DES MOINES, Iowa (AP) -- The U.S. Postal Service said Monday it no longer plans to close 600 urban and suburban postal branch offices and satellite stations.
The facilities in many cities serve as neighborhood post offices. The Postal Service announced last year that it was looking at closing up to 252 mail-processing centers and 3,700 post offices, as part of a plan to save some $6.5 billion a year.
It began backing off the plan last week, saying it no longer planned to close thousands of rural post offices but would keep them open with shorter hours. Monday's announcement, provided to The Associated Press before its official release, addressed 600 branches and satellite stations that had been included in the original study for closure and were expected to shut down sometime after Tuesday.
"Any proposals to close these facilities have been placed on hold and will not close at this time," said a statement from Richard Watkins, Postal Service spokesman in the Kansas City area. "Going forward, the Postal Service will evaluate how best to incorporate them into long-term plans for effective and efficient retail service."
The Postal Service has said it will also put forward a new plan for the mail processing centers later this week.
It has been struggling as people switch to email and other electronic forms of communication.
The Senate offered an $11 billion cash infusion last month, but Postmaster General Patrick Donahoe said that amount fell far short of what is needed to save the Postal Service in the long term. The House has yet to take action on its own bill.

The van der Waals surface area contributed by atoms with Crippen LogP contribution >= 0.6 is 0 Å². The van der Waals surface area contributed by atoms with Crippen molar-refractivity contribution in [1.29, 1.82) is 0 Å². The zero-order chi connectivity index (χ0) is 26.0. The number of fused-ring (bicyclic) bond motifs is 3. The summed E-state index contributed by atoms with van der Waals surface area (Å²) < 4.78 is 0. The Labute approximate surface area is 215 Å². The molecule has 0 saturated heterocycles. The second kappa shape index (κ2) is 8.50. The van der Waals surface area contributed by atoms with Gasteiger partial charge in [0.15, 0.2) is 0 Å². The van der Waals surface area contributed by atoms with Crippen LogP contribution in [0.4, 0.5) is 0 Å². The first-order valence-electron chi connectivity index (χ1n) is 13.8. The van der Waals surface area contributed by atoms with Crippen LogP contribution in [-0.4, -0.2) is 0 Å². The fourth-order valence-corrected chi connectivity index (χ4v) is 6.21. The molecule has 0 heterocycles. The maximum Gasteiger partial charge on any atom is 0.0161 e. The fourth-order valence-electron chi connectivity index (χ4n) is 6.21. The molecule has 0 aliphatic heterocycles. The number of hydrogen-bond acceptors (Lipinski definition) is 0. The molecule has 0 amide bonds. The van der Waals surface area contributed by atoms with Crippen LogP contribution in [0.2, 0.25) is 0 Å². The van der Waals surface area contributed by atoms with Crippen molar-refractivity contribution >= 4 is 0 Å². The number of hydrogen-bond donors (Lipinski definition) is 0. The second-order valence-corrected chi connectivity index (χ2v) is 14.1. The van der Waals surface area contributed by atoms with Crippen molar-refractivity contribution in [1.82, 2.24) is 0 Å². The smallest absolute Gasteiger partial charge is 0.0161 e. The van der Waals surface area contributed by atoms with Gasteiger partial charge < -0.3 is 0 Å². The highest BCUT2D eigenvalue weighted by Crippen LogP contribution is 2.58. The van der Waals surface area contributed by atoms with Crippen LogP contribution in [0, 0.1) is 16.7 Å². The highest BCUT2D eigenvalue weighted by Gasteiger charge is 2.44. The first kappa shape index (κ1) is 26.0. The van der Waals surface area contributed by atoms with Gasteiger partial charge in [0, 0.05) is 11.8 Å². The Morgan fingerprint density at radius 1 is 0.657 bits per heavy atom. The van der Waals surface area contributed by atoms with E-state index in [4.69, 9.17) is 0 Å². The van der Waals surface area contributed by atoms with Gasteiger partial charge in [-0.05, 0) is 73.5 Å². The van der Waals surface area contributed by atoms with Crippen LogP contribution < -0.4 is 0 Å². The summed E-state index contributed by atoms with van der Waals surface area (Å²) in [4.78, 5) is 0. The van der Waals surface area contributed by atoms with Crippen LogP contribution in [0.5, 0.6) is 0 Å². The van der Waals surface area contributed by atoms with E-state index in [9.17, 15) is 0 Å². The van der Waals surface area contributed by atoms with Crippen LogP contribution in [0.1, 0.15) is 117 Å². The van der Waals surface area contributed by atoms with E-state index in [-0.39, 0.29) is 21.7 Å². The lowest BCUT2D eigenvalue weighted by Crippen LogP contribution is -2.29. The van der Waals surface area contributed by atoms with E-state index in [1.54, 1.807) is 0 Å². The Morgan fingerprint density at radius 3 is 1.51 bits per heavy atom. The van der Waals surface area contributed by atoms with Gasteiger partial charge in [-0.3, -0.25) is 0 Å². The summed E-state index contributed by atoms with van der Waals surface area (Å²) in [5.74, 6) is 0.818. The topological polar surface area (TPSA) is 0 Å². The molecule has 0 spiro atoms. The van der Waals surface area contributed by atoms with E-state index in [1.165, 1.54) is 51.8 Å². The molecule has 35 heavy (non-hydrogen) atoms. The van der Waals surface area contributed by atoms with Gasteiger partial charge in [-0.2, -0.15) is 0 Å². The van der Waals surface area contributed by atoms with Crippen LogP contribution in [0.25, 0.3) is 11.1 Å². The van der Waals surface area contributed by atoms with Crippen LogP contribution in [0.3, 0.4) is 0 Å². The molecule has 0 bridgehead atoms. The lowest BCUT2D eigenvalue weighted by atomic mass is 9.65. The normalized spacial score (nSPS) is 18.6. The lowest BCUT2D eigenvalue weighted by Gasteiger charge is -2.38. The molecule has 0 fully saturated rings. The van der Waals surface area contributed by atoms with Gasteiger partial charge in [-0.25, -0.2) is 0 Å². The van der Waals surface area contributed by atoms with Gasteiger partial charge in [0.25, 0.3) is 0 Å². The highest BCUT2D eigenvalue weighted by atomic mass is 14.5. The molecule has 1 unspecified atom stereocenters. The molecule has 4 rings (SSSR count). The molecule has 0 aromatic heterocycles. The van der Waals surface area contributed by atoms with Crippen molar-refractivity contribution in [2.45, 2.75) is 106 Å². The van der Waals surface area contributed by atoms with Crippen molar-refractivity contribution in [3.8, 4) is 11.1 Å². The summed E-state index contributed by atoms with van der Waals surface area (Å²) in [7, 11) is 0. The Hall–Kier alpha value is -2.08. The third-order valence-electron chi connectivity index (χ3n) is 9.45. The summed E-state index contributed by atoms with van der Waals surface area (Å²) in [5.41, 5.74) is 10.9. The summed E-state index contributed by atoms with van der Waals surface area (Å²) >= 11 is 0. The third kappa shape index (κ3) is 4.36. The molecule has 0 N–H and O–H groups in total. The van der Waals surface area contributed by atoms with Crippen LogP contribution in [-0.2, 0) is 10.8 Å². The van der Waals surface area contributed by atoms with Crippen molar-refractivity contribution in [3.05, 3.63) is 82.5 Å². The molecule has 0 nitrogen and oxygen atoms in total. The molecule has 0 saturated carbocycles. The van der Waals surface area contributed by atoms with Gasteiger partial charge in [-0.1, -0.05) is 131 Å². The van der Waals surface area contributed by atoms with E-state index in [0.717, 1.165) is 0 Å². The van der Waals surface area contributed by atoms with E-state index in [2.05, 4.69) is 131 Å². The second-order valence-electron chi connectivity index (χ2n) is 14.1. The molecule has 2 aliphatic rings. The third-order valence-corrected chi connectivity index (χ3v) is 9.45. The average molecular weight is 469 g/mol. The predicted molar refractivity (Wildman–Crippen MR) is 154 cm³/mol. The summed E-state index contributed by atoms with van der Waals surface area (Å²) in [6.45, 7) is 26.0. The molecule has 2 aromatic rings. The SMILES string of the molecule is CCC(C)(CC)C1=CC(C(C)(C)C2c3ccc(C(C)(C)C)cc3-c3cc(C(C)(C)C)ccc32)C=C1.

Among the post offices considered for closure was the Capitol Square Post Office in downtown Des Moines, where a rally was planned Monday in support of keeping it open.
The American Postal Workers Union, The National Federation of the Blind Iowa, a local law office, and the Alliance of Retired Americans planned the rally and informational picket.
They say closure would leave downtown residents and businesses without easy access to a post office. The elderly and those without cars or other transportation to the main post office are particularly concerned, said Lance Coles, president of the American Postal Workers local union.
"You don't quit providing what you do in order to survive," he said.
Pressure has been building on the Postal Service to extend a self-imposed moratorium on the closure of post offices and mail processing facilities. It was set to expire Tuesday.
Last week, 100 members of Congress signed letter directed to Donahoe asking him wait until Congress can act.
"The USPS is a major employer around the country and employs over 500,000 workers," the letter said. "With an unacceptably high unemployment rate, it would be particularly inopportune for the USPS to close facilities."
Some mail processing centers could still close or merge. For example, one proposal calls for the Springfield, Mo., center to have its work merged into the Kansas City operation and the Cape Girardeau, Mo., processing center work moved to St. Louis.
In Nebraska, the Norfolk and Grand Island centers may be merged into Omaha and Alliance work moved to North Platte.
The Postal Service last week reported a quarterly loss of $3.2 billion and said without legislative action, it will be forced to default on more than $11 billion in health prepayments due to the Treasury this fall.
The Postal Service is an independent agency of government and does not receive tax money for its operations but is subject to congressional control over major aspects of its business.